P.E. Testing – Does It Really Matter?

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P.E. Testing – Does It Really Matter?

Do students really need fitness testing?

Do students really need fitness testing?

Image credited Tori D.

Do students really need fitness testing?

Image credited Tori D.

Image credited Tori D.

Do students really need fitness testing?

Tori D. and Paige S.

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“The FitnessGram Pacer Test is a multistage aerobic capacity test that progressively gets more difficult as it continues. The 20-meter pacer test will begin in 30 seconds. The second time you fail to complete a lap before the sound, your test is over. The test will begin on the word start. On your mark, get ready, start.”

Sounds familiar, right? These are the words that students dread most. And remember the push-up tests? Of course, you do. But do these tests really matter?

Unless you would like to be a fitness coach, workout instructor or Dwayne “The Rock” Johnson, you most likely will not need these abilities to get into Harvard Medical School.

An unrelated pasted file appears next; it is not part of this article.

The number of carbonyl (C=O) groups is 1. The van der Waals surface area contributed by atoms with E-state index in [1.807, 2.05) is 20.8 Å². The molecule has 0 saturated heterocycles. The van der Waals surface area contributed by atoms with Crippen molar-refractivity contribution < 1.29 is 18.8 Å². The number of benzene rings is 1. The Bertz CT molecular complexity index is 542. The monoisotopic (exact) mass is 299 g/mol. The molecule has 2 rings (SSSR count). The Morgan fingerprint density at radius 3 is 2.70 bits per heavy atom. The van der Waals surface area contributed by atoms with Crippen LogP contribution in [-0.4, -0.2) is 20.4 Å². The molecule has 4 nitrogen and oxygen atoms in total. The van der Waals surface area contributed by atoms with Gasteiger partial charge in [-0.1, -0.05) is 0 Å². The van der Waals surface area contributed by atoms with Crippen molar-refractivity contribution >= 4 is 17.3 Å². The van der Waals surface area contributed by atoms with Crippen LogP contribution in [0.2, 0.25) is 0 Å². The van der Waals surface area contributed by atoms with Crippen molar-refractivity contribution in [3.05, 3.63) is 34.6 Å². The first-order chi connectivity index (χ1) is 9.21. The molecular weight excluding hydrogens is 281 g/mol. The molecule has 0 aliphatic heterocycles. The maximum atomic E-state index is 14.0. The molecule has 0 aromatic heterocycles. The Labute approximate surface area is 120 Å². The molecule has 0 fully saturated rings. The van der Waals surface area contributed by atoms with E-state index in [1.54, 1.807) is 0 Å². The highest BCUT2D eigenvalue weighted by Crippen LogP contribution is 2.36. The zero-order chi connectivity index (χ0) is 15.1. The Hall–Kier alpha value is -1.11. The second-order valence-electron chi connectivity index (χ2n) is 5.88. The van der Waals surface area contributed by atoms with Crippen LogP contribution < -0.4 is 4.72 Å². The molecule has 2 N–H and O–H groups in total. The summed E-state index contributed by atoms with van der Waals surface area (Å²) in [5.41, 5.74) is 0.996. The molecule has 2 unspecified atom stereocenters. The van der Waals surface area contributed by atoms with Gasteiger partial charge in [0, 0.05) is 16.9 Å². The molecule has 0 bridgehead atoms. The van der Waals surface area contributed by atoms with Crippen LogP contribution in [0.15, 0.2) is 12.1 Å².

Luckily in high school, passing the FitnessGram is not a graduation requirement.

No, we are not saying that being healthy is a bad thing. Health is one of the most important things in life. But is being tired and weak after a day of PE testing really the best thing for students? The Day Creek Howl decided to interview some Coyotes and PE instructors to hear their thoughts about how testing benefits students.

“(Testing) gives you a focus in PE. Just one area you can focus on,” said Mr. Nemecek.

You can always try to improve in that area, pushing yourself to your limits to show yourself and others what you can really do. It’s sort of like the P.E. version of striving for that higher test score in language arts or math.

But some students felt differently about the situation.

Samantha M. said that testing does not benefit you because ”…it’s the same (testing areas) and you get judged if you don’t get a good score.”

According to PE teachers, students do not understand why testing is valuable or necessary. Some kids say that while tests assess their physical ability, they also make kids hate running. In addition, tests also cause them to feel that they will be ridiculed and criticized by their peers.

When asked why students felt this way, Mr. Henry said, ”Because they don’t see the purpose. They don’t understand the purpose.”

There were some rumors that the PACER test was being banned for child cruelty. Too bad those rumors were false. So what do you think, Coyotes? Is hearing “up… down” over and over getting old? Or do the tests keep students motivated to work harder?

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